The No-Fuss Guide For Your Kids’ First Day Of School

Tired of fussy kids on a school day? Here’s how to get (or try to get) them to attend their first day of school without a fuss.

Besides eating vegetables and making them sleep early, dragging kids out of bed to attend school is the next battle parents need to fight every morning. It’s also tempting to just scream at them so they’ll get up, especially when there are other things to be done. For all kids within the age range, this is what helped many parents on the first day of school.

Grab them a breakfast they’ll enjoy.

Nothing motivates a kid to get up for their first day of school like food. Sometimes, it may mean grabbing some chicken nuggets from McDonald’s or a Peach Mango Pie from Jollibee. But it gets them up and motivates them. College kids will probably appreciate a shot glass full of cold brew coffee in the morning especially after pulling an all-nighter.

Let them decide their outfit.

Fashion is what kept our teens sane and it’s what will also keep school from being mundane. College kids, especially freshmen, will take the time to match their outfits to make a good “first impression” on their first day of school. It may seem strange to parents but that changes when they become juniors and seniors. Some of them just go to school in a hoodie or their comfy shirt, shorts, and flip-flops. Some even go in their pajamas!

Private schools are a little more stringent but that doesn’t mean they can’t style. A bracelet, a wristband made of hair ties, or a watch ought to do the trick.

Have their playlist ready.

Yes, younger generation music can sound like ungodly noise but it helps them get up. Music is known to influence the listeners’ mood, eventually conditioning their responses to certain things. If the kids love head-banging to heavy metal first thing in the morning, it’s not to irritate anyone. Some music offers a cathartic experience to let kids work out their bad moods before exposing themselves to another situation. Some music even inspires them the same way a war cry does in a battle.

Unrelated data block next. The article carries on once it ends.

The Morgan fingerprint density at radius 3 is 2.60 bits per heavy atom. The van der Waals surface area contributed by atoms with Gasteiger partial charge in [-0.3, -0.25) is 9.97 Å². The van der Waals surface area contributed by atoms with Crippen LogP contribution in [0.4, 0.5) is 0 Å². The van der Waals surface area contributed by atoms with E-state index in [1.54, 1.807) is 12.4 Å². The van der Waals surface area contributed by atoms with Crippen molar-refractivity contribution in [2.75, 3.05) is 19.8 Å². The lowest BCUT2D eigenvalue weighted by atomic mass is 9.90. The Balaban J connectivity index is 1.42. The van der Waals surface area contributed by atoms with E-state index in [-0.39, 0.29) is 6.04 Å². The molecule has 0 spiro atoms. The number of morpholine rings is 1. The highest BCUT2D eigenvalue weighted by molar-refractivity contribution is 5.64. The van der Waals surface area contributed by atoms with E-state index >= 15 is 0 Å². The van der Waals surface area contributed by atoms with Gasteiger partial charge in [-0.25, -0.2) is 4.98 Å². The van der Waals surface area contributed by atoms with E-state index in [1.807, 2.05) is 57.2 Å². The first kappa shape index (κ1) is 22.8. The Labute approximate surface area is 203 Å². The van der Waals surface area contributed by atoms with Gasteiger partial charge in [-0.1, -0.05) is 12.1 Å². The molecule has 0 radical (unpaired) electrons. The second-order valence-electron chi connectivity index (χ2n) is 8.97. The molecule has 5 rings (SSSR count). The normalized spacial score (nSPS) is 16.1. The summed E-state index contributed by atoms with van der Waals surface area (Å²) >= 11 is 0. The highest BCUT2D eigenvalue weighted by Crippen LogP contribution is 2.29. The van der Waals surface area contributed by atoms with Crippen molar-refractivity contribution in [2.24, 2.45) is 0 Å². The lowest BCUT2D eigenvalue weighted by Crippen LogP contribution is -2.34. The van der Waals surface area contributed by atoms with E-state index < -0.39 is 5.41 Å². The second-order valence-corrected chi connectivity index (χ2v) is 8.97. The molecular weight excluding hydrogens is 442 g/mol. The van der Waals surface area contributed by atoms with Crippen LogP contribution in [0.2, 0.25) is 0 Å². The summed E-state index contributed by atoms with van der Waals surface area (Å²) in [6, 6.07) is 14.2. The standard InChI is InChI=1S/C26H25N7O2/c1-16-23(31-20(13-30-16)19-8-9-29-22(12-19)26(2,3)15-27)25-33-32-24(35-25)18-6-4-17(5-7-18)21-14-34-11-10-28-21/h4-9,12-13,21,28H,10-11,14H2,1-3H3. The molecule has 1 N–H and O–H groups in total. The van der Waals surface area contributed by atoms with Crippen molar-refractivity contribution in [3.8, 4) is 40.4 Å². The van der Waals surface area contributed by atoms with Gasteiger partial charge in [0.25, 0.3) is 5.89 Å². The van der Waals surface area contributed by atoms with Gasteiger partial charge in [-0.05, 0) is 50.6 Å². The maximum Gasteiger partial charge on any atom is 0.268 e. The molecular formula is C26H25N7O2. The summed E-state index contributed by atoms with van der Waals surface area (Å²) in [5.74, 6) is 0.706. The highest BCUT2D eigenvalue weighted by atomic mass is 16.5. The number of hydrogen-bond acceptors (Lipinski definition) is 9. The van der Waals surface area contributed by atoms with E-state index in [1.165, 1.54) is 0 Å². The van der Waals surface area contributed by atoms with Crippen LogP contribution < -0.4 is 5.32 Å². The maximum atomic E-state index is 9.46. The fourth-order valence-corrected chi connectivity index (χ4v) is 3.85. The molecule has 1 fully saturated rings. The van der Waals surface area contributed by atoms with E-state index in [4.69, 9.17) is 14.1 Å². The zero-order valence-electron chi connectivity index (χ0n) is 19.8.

Let them have an extra-curricular activity.

Sometimes, kids are more motivated to attend their clubs than their own classes. Extra-curricular or co-curricular activities boost their motivation because it’s something different for them. Rather than just dying of boredom via class lectures, they at least get to try something else.

Don’t worry! They’ll be fine!

It’s usually the parents who have separation anxiety, not the kids during the first day of school! Unfortunately, kids end up mirroring a parents’ feelings which can make it look like they’re anxious. While bringing them to school, chant a mantra in one’s mind, “They’re going to be fine. Whatever happens, there’s always a solution to that problem”. Kids will eventually pick up the vibe and they won’t feel too anxious.

Let them sleep in the car.

A few extra minutes to catch some z’s help people become more vigilant and alert. Studies proved that a 10-20 minute power nap helps rejuvenate people without the sleepy feeling side effect. However, more active individuals may sometimes prefer a 45-minute one. Especially if they’re athletes or members of the student council.

Pack a brightly-colored, healthy lunch.

Some schools do have that culture where kids are bullied when their lunch doesn’t look like the “typical” kids’ lunch. But to keep them on the healthy side and out of a bully’s way, keep the vegetables as brightly colored as possible. Choose vegetables like squash, broccoli, cauliflower, carrots, corn, and even tomatoes to keep things brightly lit and healthy. Some moms even trained their kids early to go plant-based or vegan during the pandemic.

Besides, healthy lunches keep the other kids from stealing their food. “Eww, Broccoli!” as many would say.

Pick them up from school on time when school ends.

A good first day of school starts and ends well. It pays to be at least 30 minutes early — traffic-wise — when picking up kids from school. It allows them to get a head start on their homework and more time to rest at home.

Don’t worry if the fights and fuss last for a week, not every kid adapts to change easily. But with a little patience and communication, it’ll make the first day or week of school easier to deal with. Good luck!

More first day of school news:

Judy Ann Santos Shares Excitement as Her Children Resume Face-to-Face Classes
How To Protect Your Kids from COVID-19 During Face-to-Face Classes
Brace Yourselves, Moms & Dads! The Expanded Color Coding Scheme Is Coming!

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